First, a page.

In my early 20s, the Marin IJ and the SF Examiner (still a viable daily at the time) ran some op-ed pieces I had written on affirmative action, which sort of became my focal issue. It sunk in at a certain point that when I heard the various arguments people put forth against affirmative action, I was never at a loss for a refutation. So I started pondering the idea of putting my own arguments into a book. But I realized that a nonfiction treatise—“Why We Still Need Affirmative Action,” or something like that—could be hampered in its credibility by my lack of academic credentials in the subject area. I could anticipate the reaction: “Why should we care what THIS guy has to say?” So about seven years ago, I switched gears, culled out the best symbolic parallel I had devised, and spun it into a parabolic novel instead.
You recently took your teaching to a new level and published Race Track: The Blind Spot of Privilege. A book that uses an engaging parable within a sports arena to examine the dynamics of institutional racism and the logical and moral basis of affirmative action. What led you to writing this book, and what is the biggest message you would like people to take away from it?
I built the narrative around an easy-to-grasp equivalent of affirmative action: The staggered starting positions in certain running events. We’ve all seen races on an oval track where the farther out your lane is, the farther ahead you start—which is, of course, the mechanism that offsets the varied lengths of the lanes when they round a curve. It’s a perfect illustration of how, when you have an imbalance built into the structure of a competitive setting, you need a countermeasure to adjust for that disparity. That’s precisely what affirmative action is—and it’s dismaying to me that so many folks seem incapable of grasping such a basic concept.
So in the book, I tweak things just a bit to create a parallel to America’s track record on race issues: I envision an athletic universe in which, somehow, it never OCCURRED to us to stagger the starting positions. So in the story, whenever a track meet takes place, the runs in the 200-500 meter range feature runners starting and ending on shared lines. Of course, the runners on the inner lanes always win, right? But nobody’s NOTICED that it traces to a systemic inequity; they simply assume that the outcomes reflect the speed and talent of the runners themselves. The hero of the novel is a high school athlete who recognizes that something doesn’t add up, deduces the problem and comes up with a remedy for it (staggered starting positions, as we know them), and then faces the backlash from traditionalists, who simplistically accuse him of “asking for a head start so he can win.”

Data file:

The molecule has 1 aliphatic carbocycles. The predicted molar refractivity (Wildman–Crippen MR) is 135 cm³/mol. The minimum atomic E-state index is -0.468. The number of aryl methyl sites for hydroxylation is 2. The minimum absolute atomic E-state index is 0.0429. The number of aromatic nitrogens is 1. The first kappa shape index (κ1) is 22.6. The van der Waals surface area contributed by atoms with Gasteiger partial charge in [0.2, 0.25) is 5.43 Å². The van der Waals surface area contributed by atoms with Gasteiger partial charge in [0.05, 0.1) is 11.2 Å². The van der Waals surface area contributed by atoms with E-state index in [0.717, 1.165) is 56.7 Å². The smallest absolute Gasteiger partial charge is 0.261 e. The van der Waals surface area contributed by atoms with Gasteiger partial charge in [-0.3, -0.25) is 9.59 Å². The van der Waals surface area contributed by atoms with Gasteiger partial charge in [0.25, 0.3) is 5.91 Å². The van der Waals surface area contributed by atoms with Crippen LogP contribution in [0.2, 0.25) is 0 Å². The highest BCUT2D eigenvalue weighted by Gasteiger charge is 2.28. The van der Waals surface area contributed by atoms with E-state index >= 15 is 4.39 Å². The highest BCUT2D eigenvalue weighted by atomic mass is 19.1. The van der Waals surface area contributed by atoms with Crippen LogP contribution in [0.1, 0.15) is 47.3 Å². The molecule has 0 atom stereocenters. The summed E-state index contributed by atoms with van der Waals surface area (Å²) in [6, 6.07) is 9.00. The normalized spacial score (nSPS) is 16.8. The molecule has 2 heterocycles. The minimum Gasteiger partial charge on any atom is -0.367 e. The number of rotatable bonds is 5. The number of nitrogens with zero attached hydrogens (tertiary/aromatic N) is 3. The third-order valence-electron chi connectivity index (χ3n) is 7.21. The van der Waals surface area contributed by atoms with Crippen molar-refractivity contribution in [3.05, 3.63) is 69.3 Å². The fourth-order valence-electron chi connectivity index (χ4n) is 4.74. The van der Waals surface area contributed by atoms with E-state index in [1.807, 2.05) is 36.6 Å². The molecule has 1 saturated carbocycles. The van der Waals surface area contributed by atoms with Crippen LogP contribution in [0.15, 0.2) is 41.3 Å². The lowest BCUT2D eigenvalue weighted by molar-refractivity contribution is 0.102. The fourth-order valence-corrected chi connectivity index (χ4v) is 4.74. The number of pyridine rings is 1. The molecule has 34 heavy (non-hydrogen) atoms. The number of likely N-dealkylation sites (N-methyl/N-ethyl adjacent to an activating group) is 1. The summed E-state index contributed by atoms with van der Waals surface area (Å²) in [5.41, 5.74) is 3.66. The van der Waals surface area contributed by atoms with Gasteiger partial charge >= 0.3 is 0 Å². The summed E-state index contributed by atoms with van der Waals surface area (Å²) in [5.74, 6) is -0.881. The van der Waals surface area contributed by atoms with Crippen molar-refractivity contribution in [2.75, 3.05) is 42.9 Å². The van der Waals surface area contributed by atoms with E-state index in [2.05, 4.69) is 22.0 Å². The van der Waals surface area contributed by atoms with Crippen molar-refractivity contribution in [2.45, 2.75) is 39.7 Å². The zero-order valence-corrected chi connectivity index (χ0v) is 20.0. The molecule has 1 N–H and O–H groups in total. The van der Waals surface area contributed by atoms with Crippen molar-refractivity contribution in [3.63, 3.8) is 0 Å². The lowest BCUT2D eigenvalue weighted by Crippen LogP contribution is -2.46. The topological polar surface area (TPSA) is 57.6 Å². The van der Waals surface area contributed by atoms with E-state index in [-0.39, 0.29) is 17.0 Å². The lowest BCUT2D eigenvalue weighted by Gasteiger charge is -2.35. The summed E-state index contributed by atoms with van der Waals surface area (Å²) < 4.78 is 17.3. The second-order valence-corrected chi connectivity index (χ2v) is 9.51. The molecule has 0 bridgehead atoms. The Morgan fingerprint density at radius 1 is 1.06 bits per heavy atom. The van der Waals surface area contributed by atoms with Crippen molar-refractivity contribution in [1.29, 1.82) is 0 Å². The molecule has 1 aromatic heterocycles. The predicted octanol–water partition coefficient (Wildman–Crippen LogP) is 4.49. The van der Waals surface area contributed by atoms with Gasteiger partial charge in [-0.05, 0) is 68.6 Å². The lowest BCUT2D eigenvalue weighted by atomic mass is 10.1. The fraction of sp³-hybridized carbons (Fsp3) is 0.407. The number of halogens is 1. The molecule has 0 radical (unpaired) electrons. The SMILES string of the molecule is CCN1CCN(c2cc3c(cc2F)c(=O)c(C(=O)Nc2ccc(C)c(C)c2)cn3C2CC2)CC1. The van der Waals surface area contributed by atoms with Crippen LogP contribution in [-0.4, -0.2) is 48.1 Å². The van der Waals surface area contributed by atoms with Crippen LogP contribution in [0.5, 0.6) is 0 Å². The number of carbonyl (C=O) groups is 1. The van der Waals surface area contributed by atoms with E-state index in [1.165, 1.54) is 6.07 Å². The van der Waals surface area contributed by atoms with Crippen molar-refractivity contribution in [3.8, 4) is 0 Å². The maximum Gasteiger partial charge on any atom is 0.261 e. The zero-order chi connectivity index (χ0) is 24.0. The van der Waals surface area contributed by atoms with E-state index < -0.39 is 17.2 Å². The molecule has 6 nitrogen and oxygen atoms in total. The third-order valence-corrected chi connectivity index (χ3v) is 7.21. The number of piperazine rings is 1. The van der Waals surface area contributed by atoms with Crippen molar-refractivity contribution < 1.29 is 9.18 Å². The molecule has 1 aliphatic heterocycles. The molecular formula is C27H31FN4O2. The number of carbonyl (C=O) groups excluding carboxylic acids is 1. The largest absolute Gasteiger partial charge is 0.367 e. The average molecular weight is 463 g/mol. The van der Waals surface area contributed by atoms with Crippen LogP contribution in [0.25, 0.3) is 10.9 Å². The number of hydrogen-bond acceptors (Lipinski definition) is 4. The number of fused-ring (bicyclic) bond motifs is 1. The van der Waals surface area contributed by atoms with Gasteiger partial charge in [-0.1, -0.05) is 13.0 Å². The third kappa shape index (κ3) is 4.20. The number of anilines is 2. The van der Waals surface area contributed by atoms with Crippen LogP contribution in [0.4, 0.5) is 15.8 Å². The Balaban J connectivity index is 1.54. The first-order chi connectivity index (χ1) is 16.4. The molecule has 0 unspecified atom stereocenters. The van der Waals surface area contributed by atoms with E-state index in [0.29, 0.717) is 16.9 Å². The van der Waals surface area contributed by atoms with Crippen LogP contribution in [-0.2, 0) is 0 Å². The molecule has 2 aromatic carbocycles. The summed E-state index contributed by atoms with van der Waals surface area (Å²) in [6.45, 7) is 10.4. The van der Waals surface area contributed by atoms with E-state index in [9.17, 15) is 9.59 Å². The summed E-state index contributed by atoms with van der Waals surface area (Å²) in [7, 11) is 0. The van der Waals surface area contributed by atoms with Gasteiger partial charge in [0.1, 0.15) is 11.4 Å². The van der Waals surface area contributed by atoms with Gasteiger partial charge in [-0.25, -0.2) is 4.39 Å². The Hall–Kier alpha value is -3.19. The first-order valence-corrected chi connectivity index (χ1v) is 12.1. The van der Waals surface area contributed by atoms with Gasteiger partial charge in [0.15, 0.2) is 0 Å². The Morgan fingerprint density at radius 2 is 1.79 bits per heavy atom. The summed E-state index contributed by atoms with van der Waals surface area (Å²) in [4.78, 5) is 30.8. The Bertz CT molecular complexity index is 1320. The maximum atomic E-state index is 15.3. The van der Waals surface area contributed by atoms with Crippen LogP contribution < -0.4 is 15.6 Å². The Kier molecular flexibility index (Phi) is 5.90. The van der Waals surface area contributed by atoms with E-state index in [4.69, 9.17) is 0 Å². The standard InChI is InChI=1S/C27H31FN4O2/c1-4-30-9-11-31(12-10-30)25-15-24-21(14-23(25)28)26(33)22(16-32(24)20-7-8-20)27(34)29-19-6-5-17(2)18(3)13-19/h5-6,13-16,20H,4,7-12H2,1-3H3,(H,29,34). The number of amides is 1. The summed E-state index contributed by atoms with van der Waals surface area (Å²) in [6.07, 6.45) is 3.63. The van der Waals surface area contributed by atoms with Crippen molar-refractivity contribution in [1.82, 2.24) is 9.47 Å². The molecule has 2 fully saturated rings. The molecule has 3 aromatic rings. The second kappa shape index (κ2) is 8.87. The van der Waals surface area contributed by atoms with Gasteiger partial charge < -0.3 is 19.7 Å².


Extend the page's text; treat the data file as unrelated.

My hope is that the book can open some eyes to just how easy it is for so many people to make their peace with an inequity— no matter how glaring—as long as THEY aren’t the ones getting the short end of the stick. When people read the book and think, “Oh, c’mon—nobody could ever miss something THAT obvious!”, I want it to sink in for them that that’s exactly what our nation HAS done in regard to our treatment of blacks and other minorities. We’ve either tried to pretend the inequity never existed, or argued that ACCOUNTING for it in any systemic manner is just too much of a hassle.
What is next for you, especially once life gets a little bit back to normal?
Well, when school lets out, I’ll have more time than usual to stump for the book, because the San Francisco day camp where I taught music for 17 Summers is on hold at least until 2022. The “promotional gene” isn’t strong in our family—my father and I both have CDs out, and my mom has catalogues full of beautiful artwork, but we’ve never had the instinct to devise solid marketing plans to get them to a wider audience. I’m determined to change that with this book. Meanwhile, my son, a senior at San Rafael High and an aspiring filmmaker, is planning on shooting an actual movie from a self-penned screenplay this Summer, so I’ll be offering him whatever support I can (including composing the score). It’s looking optimistic for schools to be back in action with minimal restrictions in the fall, so I’m looking forward to actually being able to hear my classes singing again!
Thank you, Reed, for sharing your journey with us! We wish you all the best, especially with your new book, and getting back to normalcy within the classroom and on the music scene.
What are you up to? If you’re a MA alum and would like to be interviewed, please reach out to Heather Sammons, Director of Alumni Engagement, at email@example.com.